This is the classic progression of codependency, and efforts to change everyone else become increasingly coercive. We must affirm same-sex orientation, Matthew says. If we don’t, we are “tarnishing the image of God [in gay Christians]. Instead of making gay Christians more like God … embracing a non-affirming position makes them less like God.” “[W]hen we reject the desires of gay Christians to express their sexuality within a lifelong covenant, we separate them from our covenantal God.”

Do you hear what he’s saying? LGBTs’ relationships with God are dependent on Christians approving their sexual proclivities. But he’s still not finished. “In the final analysis, then, it is not gay Christians who are sinning against God by entering into monogamous, loving relationships. It is we who are sinning against them by rejecting their intimate relationships.” In other words, non-affirming beliefs stand between LGBTs and God. Thus sayeth Matthew Vines.

The rest of her article deals with Vines’ attempt to twist Scripture to validate sexual behavior that is not permissible in Christianity.

Vines seems to want a lot of people to agree that the Bible somehow doesn’t forbid this sexual behavior so that the people who are doing it won’t feel bad about doing it. If he can just silence those who disagree and get a majority of people to agree, then the people who are doing these things will feel better.

Matthew Vines is annoyed that Bible-believing Christians expect homosexuals to work through their same-sex attractions, abstain from premarital sex, and then either remain chaste like me, or marry one person of the opposite sex and then confine his/her sexual behavior to his/her marriage. But how is that different than what is asked of me? I am single, and have opposite sex-attractions, but I am also expected to abstain from sex outside of marriage. I have two choices: either remain chaste or marry one woman for life, and confine my sexual behavior to that marriage. I’m not married, so I’ve chosen to remain chaste. If I have to exercise a little self-control to show God that what he wants from me is important to me, then I am willing to do that. I’m really at a loss to understand why so many people take sexual gratification as a given, rather than as an opportunity for self-denial and self-control. I am especially puzzled by sinful people demanding that other celebrate their sin – and using the power of the government now to compel others to celebrate their sin. Christianity is a religion where the founder prioritized self-sacrificial obedience above pleasure and fulfillment. You really have to wonder about people who miss that core element of Christianity.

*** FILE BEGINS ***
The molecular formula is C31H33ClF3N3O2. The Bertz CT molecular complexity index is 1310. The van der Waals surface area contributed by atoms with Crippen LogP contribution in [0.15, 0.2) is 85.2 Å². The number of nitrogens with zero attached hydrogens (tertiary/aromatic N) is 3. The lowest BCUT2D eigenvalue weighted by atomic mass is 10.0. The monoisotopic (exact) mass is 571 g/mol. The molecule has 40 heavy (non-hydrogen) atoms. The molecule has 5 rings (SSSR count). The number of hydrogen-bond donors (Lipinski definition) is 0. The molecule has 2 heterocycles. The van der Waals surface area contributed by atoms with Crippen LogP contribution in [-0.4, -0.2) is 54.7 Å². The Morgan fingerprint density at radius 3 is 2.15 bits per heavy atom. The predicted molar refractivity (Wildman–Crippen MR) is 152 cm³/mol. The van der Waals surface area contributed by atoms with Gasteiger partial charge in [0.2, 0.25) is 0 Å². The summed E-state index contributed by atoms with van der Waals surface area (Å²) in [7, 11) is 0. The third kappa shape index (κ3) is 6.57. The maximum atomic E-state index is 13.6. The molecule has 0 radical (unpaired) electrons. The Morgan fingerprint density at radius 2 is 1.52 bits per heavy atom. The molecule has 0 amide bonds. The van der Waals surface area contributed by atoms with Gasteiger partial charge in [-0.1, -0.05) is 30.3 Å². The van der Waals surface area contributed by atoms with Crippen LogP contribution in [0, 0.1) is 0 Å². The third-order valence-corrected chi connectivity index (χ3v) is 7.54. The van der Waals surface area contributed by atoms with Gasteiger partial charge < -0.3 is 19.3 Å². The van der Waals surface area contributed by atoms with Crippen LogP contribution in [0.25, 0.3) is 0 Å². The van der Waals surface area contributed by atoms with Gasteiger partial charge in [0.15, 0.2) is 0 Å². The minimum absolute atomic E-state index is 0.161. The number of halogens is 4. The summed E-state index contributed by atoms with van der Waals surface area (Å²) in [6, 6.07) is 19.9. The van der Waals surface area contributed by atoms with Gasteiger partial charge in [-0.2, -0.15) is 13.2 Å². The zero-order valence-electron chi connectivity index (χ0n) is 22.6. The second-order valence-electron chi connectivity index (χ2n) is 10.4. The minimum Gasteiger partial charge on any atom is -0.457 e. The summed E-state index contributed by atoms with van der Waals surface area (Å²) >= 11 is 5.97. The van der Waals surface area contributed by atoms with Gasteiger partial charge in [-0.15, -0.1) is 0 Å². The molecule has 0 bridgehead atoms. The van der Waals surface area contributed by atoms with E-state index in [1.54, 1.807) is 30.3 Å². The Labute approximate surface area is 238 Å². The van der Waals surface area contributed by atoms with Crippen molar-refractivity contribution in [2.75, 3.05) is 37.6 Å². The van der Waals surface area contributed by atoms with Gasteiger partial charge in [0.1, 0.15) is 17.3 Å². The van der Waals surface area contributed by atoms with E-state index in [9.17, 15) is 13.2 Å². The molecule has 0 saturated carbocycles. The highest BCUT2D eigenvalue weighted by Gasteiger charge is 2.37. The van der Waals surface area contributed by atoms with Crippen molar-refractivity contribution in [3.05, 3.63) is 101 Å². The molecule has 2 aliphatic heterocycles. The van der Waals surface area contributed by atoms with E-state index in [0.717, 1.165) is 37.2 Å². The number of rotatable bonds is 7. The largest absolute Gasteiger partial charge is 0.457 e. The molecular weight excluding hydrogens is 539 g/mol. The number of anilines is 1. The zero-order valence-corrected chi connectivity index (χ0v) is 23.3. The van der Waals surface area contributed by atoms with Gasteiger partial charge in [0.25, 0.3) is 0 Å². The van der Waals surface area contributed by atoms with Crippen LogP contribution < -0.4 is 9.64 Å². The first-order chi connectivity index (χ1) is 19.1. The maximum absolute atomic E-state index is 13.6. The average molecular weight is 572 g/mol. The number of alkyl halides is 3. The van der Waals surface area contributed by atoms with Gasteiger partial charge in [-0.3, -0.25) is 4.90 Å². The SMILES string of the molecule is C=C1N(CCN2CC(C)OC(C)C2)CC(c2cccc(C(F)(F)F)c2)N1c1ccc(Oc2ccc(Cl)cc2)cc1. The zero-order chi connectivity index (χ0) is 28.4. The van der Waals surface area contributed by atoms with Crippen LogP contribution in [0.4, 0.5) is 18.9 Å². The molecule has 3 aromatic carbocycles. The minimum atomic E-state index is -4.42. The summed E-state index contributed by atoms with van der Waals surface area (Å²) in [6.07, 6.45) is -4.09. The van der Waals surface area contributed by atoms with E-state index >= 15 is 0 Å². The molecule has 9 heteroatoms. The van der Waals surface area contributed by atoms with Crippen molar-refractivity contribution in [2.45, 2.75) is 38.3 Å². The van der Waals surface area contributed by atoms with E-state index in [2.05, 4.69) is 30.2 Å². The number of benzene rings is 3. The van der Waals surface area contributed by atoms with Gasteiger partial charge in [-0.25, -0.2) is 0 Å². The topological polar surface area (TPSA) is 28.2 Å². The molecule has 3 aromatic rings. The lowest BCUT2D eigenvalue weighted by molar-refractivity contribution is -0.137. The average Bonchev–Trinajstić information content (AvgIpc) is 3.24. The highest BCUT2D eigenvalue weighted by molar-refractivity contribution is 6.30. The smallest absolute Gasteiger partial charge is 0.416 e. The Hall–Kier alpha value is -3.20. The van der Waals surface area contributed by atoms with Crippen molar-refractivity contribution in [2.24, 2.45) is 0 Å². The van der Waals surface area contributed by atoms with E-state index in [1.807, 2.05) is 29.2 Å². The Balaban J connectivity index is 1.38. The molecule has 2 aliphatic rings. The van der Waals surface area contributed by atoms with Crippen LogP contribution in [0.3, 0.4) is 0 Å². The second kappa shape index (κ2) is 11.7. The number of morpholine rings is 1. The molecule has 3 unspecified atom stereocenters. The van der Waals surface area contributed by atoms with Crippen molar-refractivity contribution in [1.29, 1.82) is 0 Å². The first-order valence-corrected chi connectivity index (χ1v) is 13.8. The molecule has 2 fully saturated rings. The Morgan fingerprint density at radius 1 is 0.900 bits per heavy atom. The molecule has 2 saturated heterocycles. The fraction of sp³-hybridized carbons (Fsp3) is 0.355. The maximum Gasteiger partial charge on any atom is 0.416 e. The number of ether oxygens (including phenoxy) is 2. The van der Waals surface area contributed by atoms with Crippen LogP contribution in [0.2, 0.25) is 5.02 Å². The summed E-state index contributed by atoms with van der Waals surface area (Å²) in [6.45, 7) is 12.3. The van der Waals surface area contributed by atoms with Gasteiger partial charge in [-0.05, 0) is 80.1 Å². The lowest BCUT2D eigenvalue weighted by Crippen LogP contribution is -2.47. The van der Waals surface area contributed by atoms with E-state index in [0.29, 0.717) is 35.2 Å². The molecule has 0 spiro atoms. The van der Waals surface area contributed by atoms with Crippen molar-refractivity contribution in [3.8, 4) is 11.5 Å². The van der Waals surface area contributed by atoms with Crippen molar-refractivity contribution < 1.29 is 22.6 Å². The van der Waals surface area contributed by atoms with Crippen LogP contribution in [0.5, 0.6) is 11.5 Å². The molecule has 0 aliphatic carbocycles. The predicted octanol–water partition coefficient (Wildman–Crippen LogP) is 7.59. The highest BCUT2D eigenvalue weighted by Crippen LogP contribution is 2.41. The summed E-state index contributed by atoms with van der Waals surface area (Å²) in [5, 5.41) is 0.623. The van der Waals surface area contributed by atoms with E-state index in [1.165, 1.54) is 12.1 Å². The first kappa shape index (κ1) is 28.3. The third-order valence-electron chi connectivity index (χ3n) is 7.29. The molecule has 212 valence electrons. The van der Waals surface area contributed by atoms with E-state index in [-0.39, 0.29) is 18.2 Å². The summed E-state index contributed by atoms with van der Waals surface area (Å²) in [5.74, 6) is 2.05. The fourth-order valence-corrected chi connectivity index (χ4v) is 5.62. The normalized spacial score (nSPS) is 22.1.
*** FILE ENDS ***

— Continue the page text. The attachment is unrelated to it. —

My service to God is not conditional on me getting my needs met. And my needs and desires are no less strong than the needs of people who engage in sex outside the boundaries of Christian teaching. We just make different decisions about what/who comes first. For me, Jesus is first, because I have sympathy with Jesus for loving me enough to die in my place, for my sins. I am obligated to Jesus, and that means that my responsibility to meet expectations in our relationship comes above my desire to be happy and fulfilled. For Matthew, the sexual desires come first, and Scripture has to be reinterpreted in light of a desire to be happy. I just don’t see anything in the New Testament that leads me to believe that we should expect God to fulfill our desires. The message of Jesus is about self-denial, self-control and putting God the Father first – even when it results in suffering. I take that seriously. That willingness to be second and let Jesus lead me is what makes me an authentic Christian.